Dispute Resolution: 2 – Information Gathering

All disputes pass through a series of phases. By the time a person is in a room talking to an attorney, the disagreement has probably exceeded the conflict-resolution skills of the people who are directly involved. Here is a roadmap for dispute resolution for these higher conflicts.

Information Gathering

Once the client and the attorney have determined that the client has a justiciable claim that is worth pursuing, the client and the attorney need to gather information. The information-gathering steps range from an informal collection of documents to formal discovery.


To get started on a case, an attorney needs some basic information based on the nature of the underlying claims. In a divorce case, this can involve:

  1. Asking the client to complete an inventory & appraisement and a financial information statement;
  2. Asking the client to obtain a credit report;
  3. Searching public records for real property, motor vehicles, corporate entities, and intellectual property;
  4. Searching U.S. Department of Labor records for retirement plan information and then contacting plan administrators for QDRO procedures;
  5. Submitting IRS Form 4506-T to obtain prior years' tax transcripts;
  6. Collecting Social Security statements;
  7. Gathering objective information about the value of assets and character of assets and an explanation for debts;
  8. Other tasks that are specific to the case.

In a child support enforcement case, it can involve:

  1. Asking the client to bring in bank statements and copies of canceled checks;
  2. Obtaining business records affidavits for financial records;
  3. Pulling payment records from the IV-D agency; and
  4. Gathering evidence in support of affirmative defenses.

In a custody modification case, it can involve:

  1. Sending releases to mental health care professionals to obtain counseling notes and records;
  2. Sending releases to physicians to obtain medical treatment records;
  3. Making open records requests to law enforcement agencies;
  4. Sending discovery subpoenas to schools (check your local rules on that before pulling the trigger)1This is more of a formal step than an informal step, but it needs to be done early in the case to validate claims about grades, academic progress, and attendance.;
  5. Collecting extemporaneous records, text messages, social media posts, email messages, and other information from the client; and
  6. Other tasks that are specific to the case.

The points are that each type of case has different information requirements and each case will have different information requirements than other cases: No two cases are exactly alike, but many cases start similarly enough to warrant a predictable and rehearsed initial approach.

Once the initial, informal information-gathering process is complete, the attorney will be in a position to determine what further, more formal steps need to be taken.


Formal information-gathering is known as discovery. The Texas Rules of Civil Procedure govern the discovery process, which can include:

  1. Interrogatories: A limited number of written questions that the person to whom they are directed (usually the opposing party) must answer in writing, under oath.
  2. Requests for Production & Inspection: An unlimited number of written requests for tangible things--usually documents--that the opposing party must provide unless (a) the document does not exist; (b) is covered by some privilege; or (c) is protected by another sustainable objection.2Too many attorneys lodge nonsensical objections to these requests and have to be taken to the woodshed early in the case. Don't shy away from the woodshed task. If pursued vigorously, forcefully, and intelligently, it can--oddly enough--settle things down a little.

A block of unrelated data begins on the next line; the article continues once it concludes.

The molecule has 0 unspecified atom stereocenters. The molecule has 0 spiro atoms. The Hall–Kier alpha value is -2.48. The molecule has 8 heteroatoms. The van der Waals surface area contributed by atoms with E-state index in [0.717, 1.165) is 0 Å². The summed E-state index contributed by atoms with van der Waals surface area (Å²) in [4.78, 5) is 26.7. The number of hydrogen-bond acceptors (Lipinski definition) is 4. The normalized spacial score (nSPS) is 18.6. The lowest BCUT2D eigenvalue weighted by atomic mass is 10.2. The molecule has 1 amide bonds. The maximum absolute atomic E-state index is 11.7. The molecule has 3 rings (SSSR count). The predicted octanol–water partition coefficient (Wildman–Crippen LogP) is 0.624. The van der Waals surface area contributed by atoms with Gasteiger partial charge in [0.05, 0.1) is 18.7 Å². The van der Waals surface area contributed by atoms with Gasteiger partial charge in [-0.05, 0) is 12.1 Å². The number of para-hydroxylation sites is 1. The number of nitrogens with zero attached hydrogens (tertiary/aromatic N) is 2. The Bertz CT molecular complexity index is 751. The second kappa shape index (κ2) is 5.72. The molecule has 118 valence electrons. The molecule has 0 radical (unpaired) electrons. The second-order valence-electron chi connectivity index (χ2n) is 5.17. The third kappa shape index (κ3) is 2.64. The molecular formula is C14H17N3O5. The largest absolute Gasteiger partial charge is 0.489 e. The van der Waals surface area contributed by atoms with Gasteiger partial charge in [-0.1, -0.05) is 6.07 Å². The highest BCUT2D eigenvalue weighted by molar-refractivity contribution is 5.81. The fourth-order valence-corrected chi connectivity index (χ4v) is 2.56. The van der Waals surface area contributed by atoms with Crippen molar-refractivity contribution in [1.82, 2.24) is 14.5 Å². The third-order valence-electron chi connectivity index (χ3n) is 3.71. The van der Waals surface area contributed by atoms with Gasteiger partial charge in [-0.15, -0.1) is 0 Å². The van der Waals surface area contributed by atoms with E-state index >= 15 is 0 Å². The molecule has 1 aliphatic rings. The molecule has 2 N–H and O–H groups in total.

3. Request for Disclosures: A set number of pre-formed questions designed to elicit some basic information about the other party's claims, defenses, allegations of settlement efforts, and the expert opinions upon which the other party may rely.
  4. Requests for Admissions: An unlimited number of "yes or no" questions that, if crafted carefully, can lead to a precise understanding of the other party's claims and defenses. They can also be used to authenticate documents, which, though sometimes a tedious use, can reduce the number of (non-sustainable) "equally available" objections to Requests for Production & Inspection.3*In Re: Sting Soccer Group, LP, and Brent Lee Coralli*, 05-17-00317 (Tex.App--Dallas Nov 30, 2017).
  5. Discovery Subpoenas: A formal request to a third party, such as a doctor, a school, or an apartment complex, for attested copies of written records.
  6. Depositions: Formal interviews of witnesses that are similar to examinations in court except that there is no judge to rule on objections so, for the most part, objections not allowed.4I raise objections anyway to make them part of the record so that I can remember where to object at trial regarding the use of the deposition transcript.

Experience Required

To prevail in a case, your story has to be told better than anyone else's. Your story will be persuasive if it is backed up by evidence. Even if the judge finds your side of the case to be the more sympathetic side, if the judge is not presented with sufficient evidence in support of your side of the case, you cannot prevail.

Good attorneys with broad experience know how to build cases and support their client's side of the story in a way that is compelling and believable.

We're Here to Help

With careful attention to the smallest details, we'll help you build a convincing case.

Call us today: 972-985-4448.

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